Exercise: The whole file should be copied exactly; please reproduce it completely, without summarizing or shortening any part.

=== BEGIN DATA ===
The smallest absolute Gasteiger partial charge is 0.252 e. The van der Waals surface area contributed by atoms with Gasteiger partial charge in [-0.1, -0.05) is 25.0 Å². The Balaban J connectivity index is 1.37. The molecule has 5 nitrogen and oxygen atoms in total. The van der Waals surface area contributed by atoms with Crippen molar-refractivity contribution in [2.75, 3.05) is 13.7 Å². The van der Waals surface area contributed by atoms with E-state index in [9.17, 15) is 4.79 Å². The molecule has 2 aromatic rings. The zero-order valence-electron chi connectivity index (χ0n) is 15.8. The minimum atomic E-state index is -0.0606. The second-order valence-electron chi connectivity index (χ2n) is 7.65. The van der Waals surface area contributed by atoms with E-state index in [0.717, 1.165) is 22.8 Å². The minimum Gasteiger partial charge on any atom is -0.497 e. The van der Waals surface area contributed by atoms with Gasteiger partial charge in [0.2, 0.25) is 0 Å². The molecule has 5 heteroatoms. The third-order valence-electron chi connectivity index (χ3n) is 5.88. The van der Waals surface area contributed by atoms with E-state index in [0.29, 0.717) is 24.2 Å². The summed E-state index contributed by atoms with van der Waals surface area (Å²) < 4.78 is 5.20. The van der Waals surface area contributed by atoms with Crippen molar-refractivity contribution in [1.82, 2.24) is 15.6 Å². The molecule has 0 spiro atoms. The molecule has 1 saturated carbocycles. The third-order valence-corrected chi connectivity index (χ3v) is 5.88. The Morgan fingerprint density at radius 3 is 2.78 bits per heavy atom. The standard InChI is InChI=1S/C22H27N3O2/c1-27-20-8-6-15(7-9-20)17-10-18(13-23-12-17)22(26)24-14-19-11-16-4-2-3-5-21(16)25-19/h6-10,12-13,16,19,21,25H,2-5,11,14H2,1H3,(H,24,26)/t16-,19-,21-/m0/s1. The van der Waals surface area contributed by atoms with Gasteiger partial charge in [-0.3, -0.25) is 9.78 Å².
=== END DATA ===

The smallest absolute Gasteiger partial charge is 0.252 e. The van der Waals surface area contributed by atoms with Gasteiger partial charge in [-0.1, -0.05) is 25.0 Å². The Balaban J connectivity index is 1.37. The molecule has 5 nitrogen and oxygen atoms in total. The van der Waals surface area contributed by atoms with Crippen molar-refractivity contribution in [2.75, 3.05) is 13.7 Å². The van der Waals surface area contributed by atoms with E-state index in [9.17, 15) is 4.79 Å². The molecule has 2 aromatic rings. The zero-order valence-electron chi connectivity index (χ0n) is 15.8. The minimum atomic E-state index is -0.0606. The second-order valence-electron chi connectivity index (χ2n) is 7.65. The van der Waals surface area contributed by atoms with E-state index in [0.717, 1.165) is 22.8 Å². The minimum Gasteiger partial charge on any atom is -0.497 e. The van der Waals surface area contributed by atoms with Gasteiger partial charge in [0.2, 0.25) is 0 Å². The molecule has 5 heteroatoms. The third-order valence-electron chi connectivity index (χ3n) is 5.88. The van der Waals surface area contributed by atoms with E-state index in [0.29, 0.717) is 24.2 Å². The summed E-state index contributed by atoms with van der Waals surface area (Å²) < 4.78 is 5.20. The van der Waals surface area contributed by atoms with Crippen molar-refractivity contribution in [1.82, 2.24) is 15.6 Å². The molecule has 0 spiro atoms. The molecule has 1 saturated carbocycles. The third-order valence-corrected chi connectivity index (χ3v) is 5.88. The Morgan fingerprint density at radius 3 is 2.78 bits per heavy atom. The standard InChI is InChI=1S/C22H27N3O2/c1-27-20-8-6-15(7-9-20)17-10-18(13-23-12-17)22(26)24-14-19-11-16-4-2-3-5-21(16)25-19/h6-10,12-13,16,19,21,25H,2-5,11,14H2,1H3,(H,24,26)/t16-,19-,21-/m0/s1. The van der Waals surface area contributed by atoms with Gasteiger partial charge in [-0.3, -0.25) is 9.78 Å².